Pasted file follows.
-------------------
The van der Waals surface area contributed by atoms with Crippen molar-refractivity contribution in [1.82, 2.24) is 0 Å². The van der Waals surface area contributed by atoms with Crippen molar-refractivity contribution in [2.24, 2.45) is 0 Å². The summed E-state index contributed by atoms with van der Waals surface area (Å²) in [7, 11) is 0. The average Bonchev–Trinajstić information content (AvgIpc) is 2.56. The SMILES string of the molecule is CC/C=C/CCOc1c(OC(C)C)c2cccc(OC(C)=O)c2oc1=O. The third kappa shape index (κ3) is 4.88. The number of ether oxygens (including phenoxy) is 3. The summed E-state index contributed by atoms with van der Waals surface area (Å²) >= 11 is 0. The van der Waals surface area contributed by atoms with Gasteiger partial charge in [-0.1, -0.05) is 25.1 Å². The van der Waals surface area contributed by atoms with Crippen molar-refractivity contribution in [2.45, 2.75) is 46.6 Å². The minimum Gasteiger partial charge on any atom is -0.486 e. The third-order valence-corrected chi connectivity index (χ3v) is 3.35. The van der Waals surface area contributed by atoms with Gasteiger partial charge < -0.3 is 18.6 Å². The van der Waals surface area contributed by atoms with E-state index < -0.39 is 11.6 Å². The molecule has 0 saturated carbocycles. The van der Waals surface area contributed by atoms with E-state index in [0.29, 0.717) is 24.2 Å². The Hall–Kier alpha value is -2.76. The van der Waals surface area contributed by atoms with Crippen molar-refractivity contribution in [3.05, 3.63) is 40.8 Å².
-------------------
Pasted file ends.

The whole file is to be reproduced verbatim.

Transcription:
The van der Waals surface area contributed by atoms with Crippen molar-refractivity contribution in [1.82, 2.24) is 0 Å². The van der Waals surface area contributed by atoms with Crippen molar-refractivity contribution in [2.24, 2.45) is 0 Å². The summed E-state index contributed by atoms with van der Waals surface area (Å²) in [7, 11) is 0. The average Bonchev–Trinajstić information content (AvgIpc) is 2.56. The SMILES string of the molecule is CC/C=C/CCOc1c(OC(C)C)c2cccc(OC(C)=O)c2oc1=O. The third kappa shape index (κ3) is 4.88. The number of ether oxygens (including phenoxy) is 3. The summed E-state index contributed by atoms with van der Waals surface area (Å²) >= 11 is 0. The van der Waals surface area contributed by atoms with Gasteiger partial charge in [-0.1, -0.05) is 25.1 Å². The van der Waals surface area contributed by atoms with Crippen molar-refractivity contribution in [2.45, 2.75) is 46.6 Å². The minimum Gasteiger partial charge on any atom is -0.486 e. The third-order valence-corrected chi connectivity index (χ3v) is 3.35. The van der Waals surface area contributed by atoms with Gasteiger partial charge < -0.3 is 18.6 Å². The van der Waals surface area contributed by atoms with E-state index < -0.39 is 11.6 Å². The molecule has 0 saturated carbocycles. The van der Waals surface area contributed by atoms with E-state index in [0.29, 0.717) is 24.2 Å². The Hall–Kier alpha value is -2.76. The van der Waals surface area contributed by atoms with Crippen molar-refractivity contribution in [3.05, 3.63) is 40.8 Å².